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US Still Imports Natural Gas From Russia

US Still Imports Natural Gas From RussiaUS Still Imports Natural Gas From Russia

The US may be exporting natural gas at a record clip, but that has not stopped it from accepting imports of the fuel, including a shipment of Russian gas likely headed for Massachusetts.
Pipeline constraints, depleted stockpiles and a 98-year-old law barring foreign ships from moving goods between US ports is opening the way for liquefied natural gas to be shipped from overseas with prices expected to spike as the East Coast winter sets in, Bloomberg reported.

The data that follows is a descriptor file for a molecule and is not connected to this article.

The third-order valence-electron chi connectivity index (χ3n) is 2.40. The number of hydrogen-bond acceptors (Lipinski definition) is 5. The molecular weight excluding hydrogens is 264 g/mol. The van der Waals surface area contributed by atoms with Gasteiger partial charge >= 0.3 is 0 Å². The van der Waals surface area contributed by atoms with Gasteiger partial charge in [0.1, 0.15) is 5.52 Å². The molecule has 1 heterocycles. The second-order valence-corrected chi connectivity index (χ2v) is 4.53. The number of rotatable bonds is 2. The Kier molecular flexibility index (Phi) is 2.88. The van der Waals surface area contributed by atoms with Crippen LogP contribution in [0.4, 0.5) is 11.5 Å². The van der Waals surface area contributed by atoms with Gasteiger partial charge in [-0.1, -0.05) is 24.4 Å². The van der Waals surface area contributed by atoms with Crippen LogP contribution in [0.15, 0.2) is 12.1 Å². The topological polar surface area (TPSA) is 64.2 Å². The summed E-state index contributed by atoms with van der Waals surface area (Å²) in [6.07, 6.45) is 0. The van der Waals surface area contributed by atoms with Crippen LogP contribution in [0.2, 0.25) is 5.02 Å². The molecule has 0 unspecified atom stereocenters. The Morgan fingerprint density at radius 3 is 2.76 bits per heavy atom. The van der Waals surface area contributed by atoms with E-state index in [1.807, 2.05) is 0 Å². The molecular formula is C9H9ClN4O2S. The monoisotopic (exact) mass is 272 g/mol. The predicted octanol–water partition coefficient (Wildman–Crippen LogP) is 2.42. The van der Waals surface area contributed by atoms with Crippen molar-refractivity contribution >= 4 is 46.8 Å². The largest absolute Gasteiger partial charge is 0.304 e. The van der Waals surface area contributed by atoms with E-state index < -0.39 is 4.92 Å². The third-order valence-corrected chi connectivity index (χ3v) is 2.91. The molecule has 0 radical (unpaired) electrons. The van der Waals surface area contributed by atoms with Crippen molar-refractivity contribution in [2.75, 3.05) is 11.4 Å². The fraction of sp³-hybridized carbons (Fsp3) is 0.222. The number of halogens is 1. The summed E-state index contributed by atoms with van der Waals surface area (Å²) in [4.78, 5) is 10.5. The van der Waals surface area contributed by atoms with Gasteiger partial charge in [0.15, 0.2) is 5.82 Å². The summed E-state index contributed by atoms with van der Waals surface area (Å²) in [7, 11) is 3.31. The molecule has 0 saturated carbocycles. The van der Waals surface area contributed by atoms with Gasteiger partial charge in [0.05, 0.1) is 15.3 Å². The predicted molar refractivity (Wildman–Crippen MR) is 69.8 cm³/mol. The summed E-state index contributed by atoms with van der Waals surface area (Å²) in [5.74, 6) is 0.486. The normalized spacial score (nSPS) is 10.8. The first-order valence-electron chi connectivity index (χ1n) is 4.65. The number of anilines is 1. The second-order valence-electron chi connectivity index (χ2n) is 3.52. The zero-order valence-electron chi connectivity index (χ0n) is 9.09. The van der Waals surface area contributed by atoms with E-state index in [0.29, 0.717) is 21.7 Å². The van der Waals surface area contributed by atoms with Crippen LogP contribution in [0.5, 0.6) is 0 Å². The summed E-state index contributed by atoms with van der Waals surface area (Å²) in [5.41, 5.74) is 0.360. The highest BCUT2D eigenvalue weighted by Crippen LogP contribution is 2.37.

In the next few days, tankers from France, carrying gas that originated in Russia, and Nigeria are set to deliver to East Coast terminals about 170 million cubic meters of the fuel, enough to power about 150,000 homes for a year. At one point Thursday, the ship carrying Nigerian gas to Cove Point in Maryland passed another tanker filled with US gas that was headed abroad.
"It is ironic,’" said John Kilduff, a partner at Again Capital LLC in New York. But the "super cheap gas” produced in the nation’s shale fields “is trapped down west of the Mississippi unable to serve its own market," he said by phone. “The gas is where the people aren’t.”
As usual, it is all about the money. The companies shipping the gas into Maryland -- BP Plc and Royal Dutch Shell Plc -- will likely have it stored until freezing East Coast temperatures push prices higher as local suppliers struggle to meet demand, according to Trevor Sikorski, head of natural gas, coal and carbon with the London-based industry consultant Energy Aspects Ltd. 

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